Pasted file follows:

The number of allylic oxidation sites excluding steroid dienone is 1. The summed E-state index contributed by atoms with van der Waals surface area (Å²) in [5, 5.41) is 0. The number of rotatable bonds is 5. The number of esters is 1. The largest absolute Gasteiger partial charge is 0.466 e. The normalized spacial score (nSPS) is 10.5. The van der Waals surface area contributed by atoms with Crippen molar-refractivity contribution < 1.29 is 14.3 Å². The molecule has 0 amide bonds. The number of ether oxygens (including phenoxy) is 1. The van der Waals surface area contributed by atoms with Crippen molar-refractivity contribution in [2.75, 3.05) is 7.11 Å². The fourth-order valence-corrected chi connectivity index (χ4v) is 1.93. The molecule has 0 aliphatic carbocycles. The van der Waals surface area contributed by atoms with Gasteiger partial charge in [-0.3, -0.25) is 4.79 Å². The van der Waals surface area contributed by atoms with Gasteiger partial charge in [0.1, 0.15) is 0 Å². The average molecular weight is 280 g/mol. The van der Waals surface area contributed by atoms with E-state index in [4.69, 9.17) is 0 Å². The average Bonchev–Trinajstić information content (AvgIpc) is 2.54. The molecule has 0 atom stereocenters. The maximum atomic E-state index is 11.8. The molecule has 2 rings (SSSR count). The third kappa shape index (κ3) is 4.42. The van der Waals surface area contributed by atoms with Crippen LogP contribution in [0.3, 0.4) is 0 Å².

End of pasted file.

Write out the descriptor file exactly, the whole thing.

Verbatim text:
The number of allylic oxidation sites excluding steroid dienone is 1. The summed E-state index contributed by atoms with van der Waals surface area (Å²) in [5, 5.41) is 0. The number of rotatable bonds is 5. The number of esters is 1. The largest absolute Gasteiger partial charge is 0.466 e. The normalized spacial score (nSPS) is 10.5. The van der Waals surface area contributed by atoms with Crippen molar-refractivity contribution < 1.29 is 14.3 Å². The molecule has 0 amide bonds. The number of ether oxygens (including phenoxy) is 1. The van der Waals surface area contributed by atoms with Crippen molar-refractivity contribution in [2.75, 3.05) is 7.11 Å². The fourth-order valence-corrected chi connectivity index (χ4v) is 1.93. The molecule has 0 aliphatic carbocycles. The van der Waals surface area contributed by atoms with Gasteiger partial charge in [-0.3, -0.25) is 4.79 Å². The van der Waals surface area contributed by atoms with Gasteiger partial charge in [0.1, 0.15) is 0 Å². The average molecular weight is 280 g/mol. The van der Waals surface area contributed by atoms with E-state index in [4.69, 9.17) is 0 Å². The average Bonchev–Trinajstić information content (AvgIpc) is 2.54. The molecule has 0 atom stereocenters. The maximum atomic E-state index is 11.8. The molecule has 2 rings (SSSR count). The third kappa shape index (κ3) is 4.42. The van der Waals surface area contributed by atoms with Crippen LogP contribution in [0.3, 0.4) is 0 Å².